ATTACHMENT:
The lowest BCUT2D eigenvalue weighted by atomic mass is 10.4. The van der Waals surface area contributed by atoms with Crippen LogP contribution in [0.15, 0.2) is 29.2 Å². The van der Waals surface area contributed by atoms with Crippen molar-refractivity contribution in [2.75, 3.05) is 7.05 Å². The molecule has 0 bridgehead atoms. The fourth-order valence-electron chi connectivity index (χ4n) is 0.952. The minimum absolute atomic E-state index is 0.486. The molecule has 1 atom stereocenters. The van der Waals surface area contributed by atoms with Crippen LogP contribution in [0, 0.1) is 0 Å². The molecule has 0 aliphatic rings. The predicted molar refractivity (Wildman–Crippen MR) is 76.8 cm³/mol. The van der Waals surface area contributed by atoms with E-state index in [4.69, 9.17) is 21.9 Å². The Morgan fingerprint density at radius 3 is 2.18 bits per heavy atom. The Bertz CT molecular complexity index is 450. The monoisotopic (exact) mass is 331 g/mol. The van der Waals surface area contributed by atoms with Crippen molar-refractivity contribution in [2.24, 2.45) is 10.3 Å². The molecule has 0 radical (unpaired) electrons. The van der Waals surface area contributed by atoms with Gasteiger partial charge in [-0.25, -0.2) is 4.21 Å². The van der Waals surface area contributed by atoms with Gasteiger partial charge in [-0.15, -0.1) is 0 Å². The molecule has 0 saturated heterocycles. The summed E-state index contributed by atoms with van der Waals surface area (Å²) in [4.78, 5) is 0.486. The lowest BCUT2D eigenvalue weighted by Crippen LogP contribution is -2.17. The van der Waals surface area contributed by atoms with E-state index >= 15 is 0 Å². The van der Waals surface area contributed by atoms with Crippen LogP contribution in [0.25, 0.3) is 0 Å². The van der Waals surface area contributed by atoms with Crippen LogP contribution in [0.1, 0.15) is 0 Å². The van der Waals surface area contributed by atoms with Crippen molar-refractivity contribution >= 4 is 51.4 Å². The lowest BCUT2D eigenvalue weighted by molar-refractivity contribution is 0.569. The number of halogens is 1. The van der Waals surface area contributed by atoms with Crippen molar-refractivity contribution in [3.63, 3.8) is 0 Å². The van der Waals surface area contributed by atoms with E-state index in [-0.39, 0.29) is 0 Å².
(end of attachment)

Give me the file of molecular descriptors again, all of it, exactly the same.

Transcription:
The lowest BCUT2D eigenvalue weighted by atomic mass is 10.4. The van der Waals surface area contributed by atoms with Crippen LogP contribution in [0.15, 0.2) is 29.2 Å². The van der Waals surface area contributed by atoms with Crippen molar-refractivity contribution in [2.75, 3.05) is 7.05 Å². The molecule has 0 bridgehead atoms. The fourth-order valence-electron chi connectivity index (χ4n) is 0.952. The minimum absolute atomic E-state index is 0.486. The molecule has 1 atom stereocenters. The van der Waals surface area contributed by atoms with Crippen LogP contribution in [0, 0.1) is 0 Å². The molecule has 0 aliphatic rings. The predicted molar refractivity (Wildman–Crippen MR) is 76.8 cm³/mol. The van der Waals surface area contributed by atoms with E-state index in [4.69, 9.17) is 21.9 Å². The Morgan fingerprint density at radius 3 is 2.18 bits per heavy atom. The Bertz CT molecular complexity index is 450. The monoisotopic (exact) mass is 331 g/mol. The van der Waals surface area contributed by atoms with Crippen molar-refractivity contribution in [2.24, 2.45) is 10.3 Å². The molecule has 0 radical (unpaired) electrons. The van der Waals surface area contributed by atoms with Gasteiger partial charge in [-0.25, -0.2) is 4.21 Å². The van der Waals surface area contributed by atoms with Gasteiger partial charge in [-0.15, -0.1) is 0 Å². The molecule has 0 saturated heterocycles. The summed E-state index contributed by atoms with van der Waals surface area (Å²) in [4.78, 5) is 0.486. The lowest BCUT2D eigenvalue weighted by Crippen LogP contribution is -2.17. The van der Waals surface area contributed by atoms with E-state index >= 15 is 0 Å². The van der Waals surface area contributed by atoms with Crippen LogP contribution in [0.25, 0.3) is 0 Å². The van der Waals surface area contributed by atoms with Crippen LogP contribution in [0.1, 0.15) is 0 Å². The van der Waals surface area contributed by atoms with Crippen molar-refractivity contribution >= 4 is 51.4 Å². The lowest BCUT2D eigenvalue weighted by molar-refractivity contribution is 0.569. The number of halogens is 1. The van der Waals surface area contributed by atoms with Crippen molar-refractivity contribution in [3.63, 3.8) is 0 Å². The van der Waals surface area contributed by atoms with E-state index in [-0.39, 0.29) is 0 Å².